Closing Your Church is Neither Loving Your Neighbhour Nor is it a Good Witness to the Community

First, to dispense with the second point in the title. Yes, Christian leaders are to be well thought of by outsiders (1 Timothy 3:7). By extension, this command applies to all Christians at all times (1 Timothy 2:2, Titus 3:2, Romans 12:8).

This command does not, however, cover the message of the Gospel, which will be despised by outsiders, along with the man delivering it. If the Gospel is preached, God’s Law must be preached first. The penalty for sin must be stated, and the righteous wrath of God, poured out on sinners, must be fully explained. The love of God in sending Christ as a propitiation for our sins must be stated fully. Romans 3:19-26. Men will hate this, and count it foolishness (1 Corinthians 1:18). If leaders wish to always be well thought of by outsiders, they would need to be in full accordance with the powers, principalities, and authorities who are against Christ.

What needs to be said is that being thought well of by outsiders is to not be a hypocrite. Romans 2:24, quoting Isaiah 53:5, says, “For, as it is written, “‘the name of God is blasphemed among the Gentiles because of you'” (English Standard Version). When Christians condemn sin, yet sin in the same manner, they act hypocritically and will spoil their witness to the watching world. But the world is not who we must please—it is Christ, and we must honour His word. When we obey Christ, we will bring scorn and dishonour upon ourselves. This is the history of the church in Acts and the experience of Christians at all times and in all places.

When we follow government edicts, made over the church where the government has no rightful rule, we declare to the community that the civil government is lord of the Church, not Christ. The civil government has declared Christ’s church gathered to be nonessential, and thousands of churches agreed! That was our witness! Churches that have done so must repent, and so witness to the community that they have failed and resolve not to fail again.

It is also said that closing churches in a time of pandemic is “loving your neighbour.” This is curious for a people who believe that the Lord’s Supper, remembered weekly, is of utmost importance. This is odd for a people who believe that without the Gospel, men and women must enter Hell. This is strange thinking for a Christians who have decried the cheapening of faith by televangelists, only to become televangelists en masse in one week!

By misreading Romans 13:1-7 and submitting to the lockdowns we have taken up the cause, (in the name of neighbourly love), of those who turned long-term care centres into death camps; sacrificed the spiritual well-being of children under the misguided attempt to keep vulnerable people safe; ruined careers and hopes; left many elderly to die alone and heartbroken. There is much more. But we did that, Christians, when we out of fear of overwrought obedience, denied Christ’s lordship over His church. If we had affirmed Christ’s Lordship, Canada would be a different place today.

This is pressing upon me because we are about to go around again, this time over the issue of vaccines. I have no interest in discussing the efficacy of vaccines at this time. But the medical ethics of a civil government demanding a medical procedure on an unwilling populace is at the same depth of depravity as Nazi Germany or modern China.

If a pastor, elder, or congregation will demand proof of a medical procedure, such as a vaccine, to worship Christ in His peoples’ gathering, in person, they  must be condemned as anti-Christian. In such cases, safety and compliance have become gods. Christians must refuse such idolatry.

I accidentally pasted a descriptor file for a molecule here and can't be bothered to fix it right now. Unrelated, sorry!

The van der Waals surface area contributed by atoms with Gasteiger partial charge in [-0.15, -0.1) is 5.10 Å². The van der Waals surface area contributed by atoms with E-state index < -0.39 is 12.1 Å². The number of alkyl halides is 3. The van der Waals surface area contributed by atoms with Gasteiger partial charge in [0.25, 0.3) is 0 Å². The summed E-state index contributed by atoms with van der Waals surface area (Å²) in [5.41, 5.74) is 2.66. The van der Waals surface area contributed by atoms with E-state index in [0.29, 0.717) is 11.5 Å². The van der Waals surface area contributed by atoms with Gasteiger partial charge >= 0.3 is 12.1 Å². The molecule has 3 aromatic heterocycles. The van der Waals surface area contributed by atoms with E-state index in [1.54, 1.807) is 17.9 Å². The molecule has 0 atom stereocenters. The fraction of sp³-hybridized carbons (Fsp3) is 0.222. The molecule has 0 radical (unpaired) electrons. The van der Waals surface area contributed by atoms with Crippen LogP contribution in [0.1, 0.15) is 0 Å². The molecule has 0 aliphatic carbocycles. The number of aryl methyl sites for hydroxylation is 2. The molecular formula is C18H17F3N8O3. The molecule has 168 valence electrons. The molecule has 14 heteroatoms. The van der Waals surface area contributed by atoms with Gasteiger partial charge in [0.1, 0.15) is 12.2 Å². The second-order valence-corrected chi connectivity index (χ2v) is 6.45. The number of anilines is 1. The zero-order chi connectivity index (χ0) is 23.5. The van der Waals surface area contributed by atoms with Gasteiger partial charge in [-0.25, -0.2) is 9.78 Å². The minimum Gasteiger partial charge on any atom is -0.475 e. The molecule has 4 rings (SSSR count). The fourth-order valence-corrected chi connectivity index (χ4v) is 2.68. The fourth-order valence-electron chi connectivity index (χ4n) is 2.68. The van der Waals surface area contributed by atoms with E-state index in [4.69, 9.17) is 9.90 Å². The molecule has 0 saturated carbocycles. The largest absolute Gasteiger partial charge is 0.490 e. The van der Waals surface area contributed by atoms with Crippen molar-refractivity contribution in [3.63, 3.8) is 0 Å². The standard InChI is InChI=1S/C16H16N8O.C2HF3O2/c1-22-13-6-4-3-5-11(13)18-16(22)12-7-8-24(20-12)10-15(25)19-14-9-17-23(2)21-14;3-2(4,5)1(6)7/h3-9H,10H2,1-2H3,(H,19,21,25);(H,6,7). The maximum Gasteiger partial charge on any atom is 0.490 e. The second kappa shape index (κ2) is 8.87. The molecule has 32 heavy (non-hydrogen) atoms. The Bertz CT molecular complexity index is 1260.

Contrary to Paul Carter of the Gospel Coalition Canada , there is a command in Hebrews 10:24-25: 24 And let us consider how to stir up one another to love and good works, 25 not neglecting to meet together, as is the habit of some, but encouraging one another, and all the more as you see the Day drawing near (ESV). Carter does not deal with verse 24. The subjunctive (let us consider) can serve as an imperative (a command). “Let us consider” is the main verb, not “to meet together” in verse 25. Verse 24 is the command, and what no one seems to ask is, “How can verse 24 be obeyed if the church is not meeting?” It cannot. Failing to meet together is a failure to “stir up one another to love and good works.”

But we have Zoom! Facebook! YouTube. Yes we do. But one of the foundations of Biblical interpretation is that the interpreter must understand a Biblical text as it was understood by the first hearers! How could the readers of Hebrews understand these verses in any way except as meeting together face-to-face? They had no way to encourage, teach, exhort, or discipline one another unless they could see and hear each other.

The first readers did not have Zoom, or any other technology. God meant for the Christian life to be lived in-person, in a real time and a real place.

Meeting together is a necessary condition to obey verse 24 and failing to meet together is to disobey the command. This is why neglecting to meet together is such a serious problem, and can lead to the consequences in verse 26!

This current wave of oppression and outright persecution is going to continue as long as the Lord permits. He is looking for His people to call upon His name and repent from their fear and their idolatry of safety and compliance to the state.

Limits to Authority

Image may contain: 1 person, suitImagine, if you will . . . echoing Rod Sterling and the Twilight Zone
 
Imagine, if you will, a government that knows the limits of its authority.
 
As I have written before, there are differing approaches among Christians to the lockdowns in Ontario. Some will argue that we must obey the government in this, and others say we must disobey. Paul Carter of the Gospel Coalition did an excellent job of exegeting Hebrews 10:24-25 on this, and although I am not convinced, he made a cogent argument.
 
I think much of the discussion has, however, missed the point, and Carter is answering a question that I, for one, am not asking. For many of us, it is not a matter of civil disobedience (although that will be the perception) as it is the limits of governmental authority in the first place. We may see several spheres of authority in Scripture: family, church, and civil government. Family was ordained in the garden. Church, broadly worship, was immediately after as seen in how God accepted Abel’s sacrifice and not Cain’s. As Bruce Waltke said, “Cain failed in the field because he failed at the altar.”